By the way, I think I read the book you're looking for. Sadly, I have no idea of the author/title. I used to read all the books in the saving money/frugality section at the library. Perhaps you will find the book you seek there.

Found your blog via Like Merchant Ships. Much wonderful reading. Thanks and I'll be back.

Anonymous said...

Living on Less and Liking it More is the name of the book I was trying to remember....not sure now if it is the one you were speaking about. It was written by Maxine Hancock.

Anonymous said...

It would be a good idea to pray before going out to shop alright...I remember to sometimes, and other times I feel led to change my plan and it pays off. This happened the last time we shopped for groceries. We did not need much, so I told Hubby I felt to go to a smaller store we do not frequent much. We found some bargains...some half what the bigger stores charges. And some items I had almost given up finding (bought 15 cans of that!!). When we got to the car, I had to say THANK YOU to the FATHER for HIS provisions. It seems we should be more in tune with HIM even in the less important things of life.

You are encouraging me to begin shopping thrift shops more again!!

Anonymous said...

I read your comments on home repairs being done only by licienced repair men. We could put our own new roof on but if we did the insurance company would not insure it! Not good! We can take off the old roof and so get it ready for the new one but the shingling has to be done by a licienced company. This makes sense in a way. That licienced repair men need to be there for smaller fixes or changes does not :( This is another thing for all those looking for a new home to check out first isen't it!!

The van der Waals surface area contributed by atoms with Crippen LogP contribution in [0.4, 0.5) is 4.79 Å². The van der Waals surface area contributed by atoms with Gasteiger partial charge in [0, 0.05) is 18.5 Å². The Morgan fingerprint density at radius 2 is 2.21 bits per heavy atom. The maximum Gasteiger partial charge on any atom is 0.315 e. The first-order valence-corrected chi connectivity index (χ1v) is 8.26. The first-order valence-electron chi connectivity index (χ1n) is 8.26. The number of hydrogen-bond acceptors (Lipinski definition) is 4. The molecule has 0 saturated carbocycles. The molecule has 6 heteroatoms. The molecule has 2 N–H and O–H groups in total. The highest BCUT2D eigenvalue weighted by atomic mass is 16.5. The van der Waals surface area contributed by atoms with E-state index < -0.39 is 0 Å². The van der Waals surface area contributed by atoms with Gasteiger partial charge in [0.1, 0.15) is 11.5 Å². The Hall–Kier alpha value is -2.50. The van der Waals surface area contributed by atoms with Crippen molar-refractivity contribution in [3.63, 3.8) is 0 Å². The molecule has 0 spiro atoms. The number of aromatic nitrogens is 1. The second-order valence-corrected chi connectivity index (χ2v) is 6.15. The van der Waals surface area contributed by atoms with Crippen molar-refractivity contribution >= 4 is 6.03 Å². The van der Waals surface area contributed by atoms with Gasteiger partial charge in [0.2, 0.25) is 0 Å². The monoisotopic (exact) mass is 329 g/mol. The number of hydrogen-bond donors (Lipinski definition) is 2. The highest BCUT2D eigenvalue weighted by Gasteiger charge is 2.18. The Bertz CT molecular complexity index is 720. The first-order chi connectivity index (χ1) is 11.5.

Anonymous said...

Now that you have remembered the 700 Club connection maybe it will jog someone's memory of the book. I remember when I read Your Money or Your Life and the sequel Getting A Life it sure changed my thoughts on money forever. I was already very used to being frugal but it was a real eye opener. The Best. Bartering is also a wonderful way of saving money and using the skills God has given us. A skill for an object needed or a skill swapped for another's skill. Or an object given for an object needed. So many variations! :)

nanatrish said...

Brenda, you continue to inspire me about finding bargains and realizing how blessed we really are. I, too, pray for 'good finds' and I think it makes sense. The Lord knows what I need and what makes me happy. I have to catch up on all your posts in the past week. I'm glad to be back in Georgia. It was beautiful in California, but I was ready to get home. Our weather today was so pretty.

Anonymous said...

You are such a good reminder of weekly pantry stocking. I do love good garage sales, too. My husband thinks it's a bunch of junk, but I've saved lots of money on clothes, household goods, yard art, etc. Just recently bought a GORGEOUS winter coat at a local resale for $22.

Anonymous said...

How right you are. I thought I was the only one that prayed before I went inside the thrift store. This week my daughter was looking for a inexpensive pair of black workout pants. Went to Value Village, prayed, and only had $10.00 to spend, and only 10 minutes to find them. Found a pair in 3 minutes for only $7.99 praise God!!